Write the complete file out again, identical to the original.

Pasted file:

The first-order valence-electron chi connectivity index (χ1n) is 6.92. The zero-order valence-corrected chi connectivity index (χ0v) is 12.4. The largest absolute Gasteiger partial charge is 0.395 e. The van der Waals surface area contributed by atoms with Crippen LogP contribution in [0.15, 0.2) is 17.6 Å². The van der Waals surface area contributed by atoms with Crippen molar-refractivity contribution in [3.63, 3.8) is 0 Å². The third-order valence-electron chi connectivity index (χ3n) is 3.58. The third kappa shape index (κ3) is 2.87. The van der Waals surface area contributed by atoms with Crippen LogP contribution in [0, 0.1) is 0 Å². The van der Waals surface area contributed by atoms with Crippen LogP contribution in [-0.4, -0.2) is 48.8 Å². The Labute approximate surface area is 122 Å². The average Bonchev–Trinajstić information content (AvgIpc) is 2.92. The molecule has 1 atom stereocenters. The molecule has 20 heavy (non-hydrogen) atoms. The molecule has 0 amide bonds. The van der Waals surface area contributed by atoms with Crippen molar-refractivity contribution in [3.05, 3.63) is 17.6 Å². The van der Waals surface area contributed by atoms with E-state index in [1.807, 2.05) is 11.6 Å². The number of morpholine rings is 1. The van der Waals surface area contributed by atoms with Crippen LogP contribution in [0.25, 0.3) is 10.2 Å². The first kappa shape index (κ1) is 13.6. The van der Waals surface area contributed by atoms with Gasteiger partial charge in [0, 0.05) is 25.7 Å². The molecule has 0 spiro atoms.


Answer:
The first-order valence-electron chi connectivity index (χ1n) is 6.92. The zero-order valence-corrected chi connectivity index (χ0v) is 12.4. The largest absolute Gasteiger partial charge is 0.395 e. The van der Waals surface area contributed by atoms with Crippen LogP contribution in [0.15, 0.2) is 17.6 Å². The van der Waals surface area contributed by atoms with Crippen molar-refractivity contribution in [3.63, 3.8) is 0 Å². The third-order valence-electron chi connectivity index (χ3n) is 3.58. The third kappa shape index (κ3) is 2.87. The van der Waals surface area contributed by atoms with Crippen LogP contribution in [0, 0.1) is 0 Å². The van der Waals surface area contributed by atoms with Crippen LogP contribution in [-0.4, -0.2) is 48.8 Å². The Labute approximate surface area is 122 Å². The average Bonchev–Trinajstić information content (AvgIpc) is 2.92. The molecule has 1 atom stereocenters. The molecule has 20 heavy (non-hydrogen) atoms. The molecule has 0 amide bonds. The van der Waals surface area contributed by atoms with Crippen molar-refractivity contribution in [3.05, 3.63) is 17.6 Å². The van der Waals surface area contributed by atoms with E-state index in [1.807, 2.05) is 11.6 Å². The number of morpholine rings is 1. The van der Waals surface area contributed by atoms with Crippen LogP contribution in [0.25, 0.3) is 10.2 Å². The first kappa shape index (κ1) is 13.6. The van der Waals surface area contributed by atoms with Gasteiger partial charge in [0, 0.05) is 25.7 Å². The molecule has 0 spiro atoms.